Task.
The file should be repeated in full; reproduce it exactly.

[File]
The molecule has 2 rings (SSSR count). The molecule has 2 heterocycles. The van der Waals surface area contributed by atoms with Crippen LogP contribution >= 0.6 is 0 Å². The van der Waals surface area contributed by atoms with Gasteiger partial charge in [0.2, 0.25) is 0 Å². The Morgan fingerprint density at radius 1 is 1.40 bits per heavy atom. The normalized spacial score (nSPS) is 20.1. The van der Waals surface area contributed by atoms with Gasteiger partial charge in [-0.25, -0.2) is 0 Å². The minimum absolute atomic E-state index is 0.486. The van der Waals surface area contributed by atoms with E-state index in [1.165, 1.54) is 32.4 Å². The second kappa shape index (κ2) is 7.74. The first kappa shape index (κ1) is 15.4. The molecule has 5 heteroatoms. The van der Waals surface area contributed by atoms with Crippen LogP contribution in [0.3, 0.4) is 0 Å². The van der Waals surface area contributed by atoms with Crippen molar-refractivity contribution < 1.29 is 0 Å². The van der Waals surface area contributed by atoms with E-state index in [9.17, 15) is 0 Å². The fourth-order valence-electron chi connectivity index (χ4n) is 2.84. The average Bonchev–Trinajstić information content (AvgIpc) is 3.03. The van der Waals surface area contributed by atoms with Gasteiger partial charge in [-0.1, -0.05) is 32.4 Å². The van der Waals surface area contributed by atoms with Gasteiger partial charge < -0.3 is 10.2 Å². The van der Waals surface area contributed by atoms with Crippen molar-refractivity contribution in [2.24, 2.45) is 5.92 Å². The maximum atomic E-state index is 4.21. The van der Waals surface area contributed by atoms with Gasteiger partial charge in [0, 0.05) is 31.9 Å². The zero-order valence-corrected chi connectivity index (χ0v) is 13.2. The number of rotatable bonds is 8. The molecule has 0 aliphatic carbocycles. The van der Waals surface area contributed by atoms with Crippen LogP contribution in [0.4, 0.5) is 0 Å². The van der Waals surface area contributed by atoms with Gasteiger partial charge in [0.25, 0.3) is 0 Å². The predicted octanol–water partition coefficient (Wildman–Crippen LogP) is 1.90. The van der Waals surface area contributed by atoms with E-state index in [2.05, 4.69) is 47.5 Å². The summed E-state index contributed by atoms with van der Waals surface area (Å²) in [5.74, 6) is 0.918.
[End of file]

The molecule has 2 rings (SSSR count). The molecule has 2 heterocycles. The van der Waals surface area contributed by atoms with Crippen LogP contribution >= 0.6 is 0 Å². The van der Waals surface area contributed by atoms with Gasteiger partial charge in [0.2, 0.25) is 0 Å². The Morgan fingerprint density at radius 1 is 1.40 bits per heavy atom. The normalized spacial score (nSPS) is 20.1. The van der Waals surface area contributed by atoms with Gasteiger partial charge in [-0.25, -0.2) is 0 Å². The minimum absolute atomic E-state index is 0.486. The van der Waals surface area contributed by atoms with E-state index in [1.165, 1.54) is 32.4 Å². The second kappa shape index (κ2) is 7.74. The first kappa shape index (κ1) is 15.4. The molecule has 5 heteroatoms. The van der Waals surface area contributed by atoms with Crippen LogP contribution in [0.3, 0.4) is 0 Å². The van der Waals surface area contributed by atoms with Crippen molar-refractivity contribution < 1.29 is 0 Å². The van der Waals surface area contributed by atoms with E-state index in [9.17, 15) is 0 Å². The fourth-order valence-electron chi connectivity index (χ4n) is 2.84. The average Bonchev–Trinajstić information content (AvgIpc) is 3.03. The van der Waals surface area contributed by atoms with Gasteiger partial charge in [-0.1, -0.05) is 32.4 Å². The van der Waals surface area contributed by atoms with Gasteiger partial charge < -0.3 is 10.2 Å². The van der Waals surface area contributed by atoms with Crippen molar-refractivity contribution in [2.24, 2.45) is 5.92 Å². The maximum atomic E-state index is 4.21. The van der Waals surface area contributed by atoms with Gasteiger partial charge in [0, 0.05) is 31.9 Å². The zero-order valence-corrected chi connectivity index (χ0v) is 13.2. The number of rotatable bonds is 8. The molecule has 0 aliphatic carbocycles. The van der Waals surface area contributed by atoms with Crippen LogP contribution in [0.4, 0.5) is 0 Å². The van der Waals surface area contributed by atoms with Gasteiger partial charge in [0.25, 0.3) is 0 Å². The predicted octanol–water partition coefficient (Wildman–Crippen LogP) is 1.90. The van der Waals surface area contributed by atoms with E-state index in [2.05, 4.69) is 47.5 Å². The summed E-state index contributed by atoms with van der Waals surface area (Å²) in [5.74, 6) is 0.918.